Employers may find assistance in identifying where potential problems lie and what steps need to be taken from the HSE’s Management Standards for Stress. Introducing an employee assistance programme (EAP) may also help to identify potential problems in the workplace. Employees and their families can be given access through an EAP to confidential counselling for stress through a telephone helpline. The same service can also be used to give counselling for personal problems such as bereavement and debt, which can result in stress.
Many such services will provide employers with an anonymous report detailing the type of calls received by a helpline, which can then help organisations to pinpoint any potential problems in the workplace, for example bullying or restructuring. But O’Donnell says that employers should investigate the counselling philosophy behind an EAP before committing to a particular one. "Ask the provider about counsellor training and how they’d deal with someone finding it difficult in the workplace.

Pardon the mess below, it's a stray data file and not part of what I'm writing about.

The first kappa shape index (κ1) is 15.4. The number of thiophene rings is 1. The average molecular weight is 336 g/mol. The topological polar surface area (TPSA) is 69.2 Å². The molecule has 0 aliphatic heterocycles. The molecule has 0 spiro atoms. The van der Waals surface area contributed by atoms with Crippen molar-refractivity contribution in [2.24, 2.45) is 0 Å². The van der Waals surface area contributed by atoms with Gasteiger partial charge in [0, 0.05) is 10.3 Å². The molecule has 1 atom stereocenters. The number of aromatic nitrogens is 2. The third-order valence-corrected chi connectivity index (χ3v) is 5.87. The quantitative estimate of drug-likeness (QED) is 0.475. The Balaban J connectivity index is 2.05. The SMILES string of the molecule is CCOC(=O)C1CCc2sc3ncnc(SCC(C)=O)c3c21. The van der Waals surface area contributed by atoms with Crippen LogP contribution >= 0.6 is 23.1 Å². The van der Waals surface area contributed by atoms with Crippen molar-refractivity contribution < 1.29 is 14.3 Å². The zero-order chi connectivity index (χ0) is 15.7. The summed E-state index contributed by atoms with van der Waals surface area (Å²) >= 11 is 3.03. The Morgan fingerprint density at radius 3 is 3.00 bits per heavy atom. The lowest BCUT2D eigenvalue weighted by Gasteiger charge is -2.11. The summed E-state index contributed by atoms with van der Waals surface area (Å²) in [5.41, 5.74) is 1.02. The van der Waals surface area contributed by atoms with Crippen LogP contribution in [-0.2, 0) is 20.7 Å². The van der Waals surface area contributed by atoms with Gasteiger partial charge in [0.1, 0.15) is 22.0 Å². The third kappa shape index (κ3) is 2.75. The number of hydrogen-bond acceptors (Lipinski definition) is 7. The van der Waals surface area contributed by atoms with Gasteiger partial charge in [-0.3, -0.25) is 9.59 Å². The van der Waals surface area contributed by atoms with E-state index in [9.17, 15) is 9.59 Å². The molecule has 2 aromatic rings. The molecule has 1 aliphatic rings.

An EAP should empower an employee but some counsellors won’t focus on work as a benefit to mental health," he explains. If employers have gone to the trouble of sourcing an EAP provider, they should also promote the service. Nick Homer, product marketing manager for income protection at Norwich Union, says: "Don’t just stick it in the terms and conditions in the employee handbook, promote it regularly and prominently to your employees." Poster and intranet campaigns can also help to raise awareness of the existence of an EAP.
But even with the most robust frontline stress management tools, employees can find themselves unable to cope. In these instances, expert support can be extremely useful. "Involving an occupational health professional at an early stage can help to manage the medical aspects of the absence. They will be able to ensure optimum treatment and identify any short or long term adjustments that might assist in successfully returning the employee to work," says Smith. Employers may also find it worthwhile to provide private medical treatment or counselling in a bid to help tackle stress and to get employees back to work.